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<jats:p>Background: Using UK Biobank data from baseline to the imaging study, our aim was to investigate whether participants with comorbid psychiatric disorders suffer from higher risk of impaired cognition over time compared to those without. There are several conventional statistical techniques to examine whether this pattern indicates the increased risk of comorbidity of the aforementioned, however, they carry certain inherent limitations. Machine learning (ML) has shown specific advantages in examining potential predictors simultaneously in an unbiased manner, especially its ability to identify patterns of information within useful features for the prediction of an outcome of interest. We applied ML techniques on UK Biobank data to examine whether anxiety and/or depression are important longitudinal predictors of impaired cognition. Methods: We used data from UK Biobank (n = 1.158) across three time waves to longitudinally assess the effects of comorbidity (anxiety and depression, measured through self-report scales) on cognition. Theta (Θ) measures for each mental health scale were computed using item response theory (IRT) and intraindividual variability of reaction time performance (IIV) - raw standard deviation - was used as a measure of cognitive performance. First, comorbidity information was summarized to show the variation of impaired cognition for participants with and without psychiatric disorders. A machine learning (ML) approach was then applied to examine if psychiatric disorders and other putative covariate markers may be important predictors of long-term cognitive decline. Results: For participants with anxiety, the percentage of having impaired cognition constantly increases through time from 35.09% to 42.15%; in contrast, an increase with less magnitude is found for participants without anxiety from 36.10% to 40.03%. Likewise, for participants with depression, the percentage of having impaired cognition constantly increases through time from 35.49% to 41.67%; in contrast, an increase with less magnitude is found for participants without depression from 35.64% to 40.52%. Using the area under the Receiver Operating Characteristic (ROC) curve it was observed that the anxiety model achieved the best performance among all models, with an Area Under the Curve (AUC) of 0.68, followed by the depression model with an AUC of 0.64. The cardiovascular and diabetes model and the demographics model had relatively weak performance in predicting cognition, with an AUC of 0.60 and 0.57, respectively. Conclusions: Using data from UK Biobank, this study provides empirical evidence which suggests that psychiatric disorders are important comorbidities of cognitive decline. Furthermore, when other comorbidities were included in the model these were not as important on long-term effect. When the recurrent neural networks were trained for the psychiatric disorder features (anxiety and depression) they showed improved performance in predicting cognition in comparison with cardiovascular disease, diabetes and demographic factors. These findings suggest that mental health disorders (anxiety and depression) have a deleterious effect on long-term cognition, and may be considered an important comorbid disorder of cognitive decline. The implications of this work is that the important predictive effect of poor mental health on longitudinal cognitive decline should be considered in both research and clinical settings.</jats:p>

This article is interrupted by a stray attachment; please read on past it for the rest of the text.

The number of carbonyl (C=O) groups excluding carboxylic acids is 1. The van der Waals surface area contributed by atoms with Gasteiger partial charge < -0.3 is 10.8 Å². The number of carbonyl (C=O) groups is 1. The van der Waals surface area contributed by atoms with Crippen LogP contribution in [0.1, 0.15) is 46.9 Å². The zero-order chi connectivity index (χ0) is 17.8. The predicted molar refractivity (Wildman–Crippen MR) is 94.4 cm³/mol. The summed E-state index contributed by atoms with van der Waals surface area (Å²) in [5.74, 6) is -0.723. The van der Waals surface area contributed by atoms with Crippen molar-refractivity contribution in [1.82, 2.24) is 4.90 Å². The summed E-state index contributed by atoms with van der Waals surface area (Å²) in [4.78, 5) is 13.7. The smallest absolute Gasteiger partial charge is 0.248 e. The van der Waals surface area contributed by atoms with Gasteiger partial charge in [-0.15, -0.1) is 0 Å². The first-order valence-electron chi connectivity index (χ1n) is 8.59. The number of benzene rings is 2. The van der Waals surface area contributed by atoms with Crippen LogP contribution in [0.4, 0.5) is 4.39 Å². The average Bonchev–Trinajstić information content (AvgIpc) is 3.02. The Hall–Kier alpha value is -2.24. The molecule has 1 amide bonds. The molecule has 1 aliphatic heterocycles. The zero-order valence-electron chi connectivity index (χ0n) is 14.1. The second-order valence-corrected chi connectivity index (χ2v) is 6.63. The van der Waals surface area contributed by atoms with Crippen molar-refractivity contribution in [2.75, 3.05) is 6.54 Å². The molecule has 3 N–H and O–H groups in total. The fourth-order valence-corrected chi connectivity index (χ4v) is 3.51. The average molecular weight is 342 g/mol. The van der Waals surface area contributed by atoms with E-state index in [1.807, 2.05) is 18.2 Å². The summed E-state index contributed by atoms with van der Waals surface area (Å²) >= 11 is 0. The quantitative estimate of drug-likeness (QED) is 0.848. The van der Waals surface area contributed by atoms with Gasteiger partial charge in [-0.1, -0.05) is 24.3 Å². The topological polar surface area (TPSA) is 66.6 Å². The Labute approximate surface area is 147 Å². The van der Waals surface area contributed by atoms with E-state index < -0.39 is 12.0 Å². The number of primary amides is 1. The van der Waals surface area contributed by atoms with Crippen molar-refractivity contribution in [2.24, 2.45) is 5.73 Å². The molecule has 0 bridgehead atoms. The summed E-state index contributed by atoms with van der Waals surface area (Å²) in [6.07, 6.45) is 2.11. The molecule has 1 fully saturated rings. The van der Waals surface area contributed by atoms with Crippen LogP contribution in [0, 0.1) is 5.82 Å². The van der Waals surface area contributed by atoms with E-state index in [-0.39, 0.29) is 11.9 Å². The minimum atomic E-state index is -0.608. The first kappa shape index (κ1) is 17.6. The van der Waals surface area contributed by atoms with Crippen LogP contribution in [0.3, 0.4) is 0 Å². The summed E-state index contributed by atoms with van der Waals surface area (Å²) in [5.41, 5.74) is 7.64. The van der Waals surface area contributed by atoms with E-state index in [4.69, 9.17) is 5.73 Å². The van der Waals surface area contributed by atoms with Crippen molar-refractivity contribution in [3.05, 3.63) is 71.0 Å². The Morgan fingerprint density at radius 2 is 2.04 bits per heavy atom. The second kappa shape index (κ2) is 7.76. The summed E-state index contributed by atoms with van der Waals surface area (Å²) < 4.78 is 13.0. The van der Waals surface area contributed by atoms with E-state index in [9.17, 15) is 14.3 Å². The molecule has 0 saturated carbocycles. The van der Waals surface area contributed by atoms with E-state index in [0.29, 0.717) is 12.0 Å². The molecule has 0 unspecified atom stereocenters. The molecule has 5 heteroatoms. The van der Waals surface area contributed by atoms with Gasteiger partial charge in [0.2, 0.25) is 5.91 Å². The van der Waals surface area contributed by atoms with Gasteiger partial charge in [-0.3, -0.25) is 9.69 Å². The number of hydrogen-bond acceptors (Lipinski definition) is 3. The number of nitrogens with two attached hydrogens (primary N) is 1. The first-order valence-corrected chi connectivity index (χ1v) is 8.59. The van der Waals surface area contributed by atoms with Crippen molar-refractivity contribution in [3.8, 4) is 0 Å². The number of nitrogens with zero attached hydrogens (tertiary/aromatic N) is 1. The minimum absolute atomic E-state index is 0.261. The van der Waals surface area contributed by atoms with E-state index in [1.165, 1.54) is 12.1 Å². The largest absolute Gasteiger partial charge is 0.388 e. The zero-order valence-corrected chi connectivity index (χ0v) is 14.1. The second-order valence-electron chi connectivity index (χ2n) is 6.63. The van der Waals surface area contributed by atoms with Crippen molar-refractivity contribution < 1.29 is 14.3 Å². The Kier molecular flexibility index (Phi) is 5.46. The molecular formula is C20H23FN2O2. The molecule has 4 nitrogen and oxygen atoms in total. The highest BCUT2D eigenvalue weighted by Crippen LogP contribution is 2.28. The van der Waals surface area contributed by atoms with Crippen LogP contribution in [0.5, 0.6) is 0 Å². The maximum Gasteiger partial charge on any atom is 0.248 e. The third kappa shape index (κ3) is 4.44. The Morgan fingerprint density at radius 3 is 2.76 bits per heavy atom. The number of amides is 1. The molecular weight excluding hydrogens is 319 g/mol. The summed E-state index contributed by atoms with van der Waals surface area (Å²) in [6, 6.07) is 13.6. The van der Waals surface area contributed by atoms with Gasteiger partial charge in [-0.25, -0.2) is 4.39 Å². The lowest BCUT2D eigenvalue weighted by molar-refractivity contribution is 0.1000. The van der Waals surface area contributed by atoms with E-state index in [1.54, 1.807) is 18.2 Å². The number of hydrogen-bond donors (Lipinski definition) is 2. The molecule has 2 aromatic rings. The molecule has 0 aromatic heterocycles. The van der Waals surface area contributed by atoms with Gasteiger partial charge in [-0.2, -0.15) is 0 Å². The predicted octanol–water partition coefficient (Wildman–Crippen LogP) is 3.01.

Original publication




Journal article


Cold Spring Harbor Laboratory

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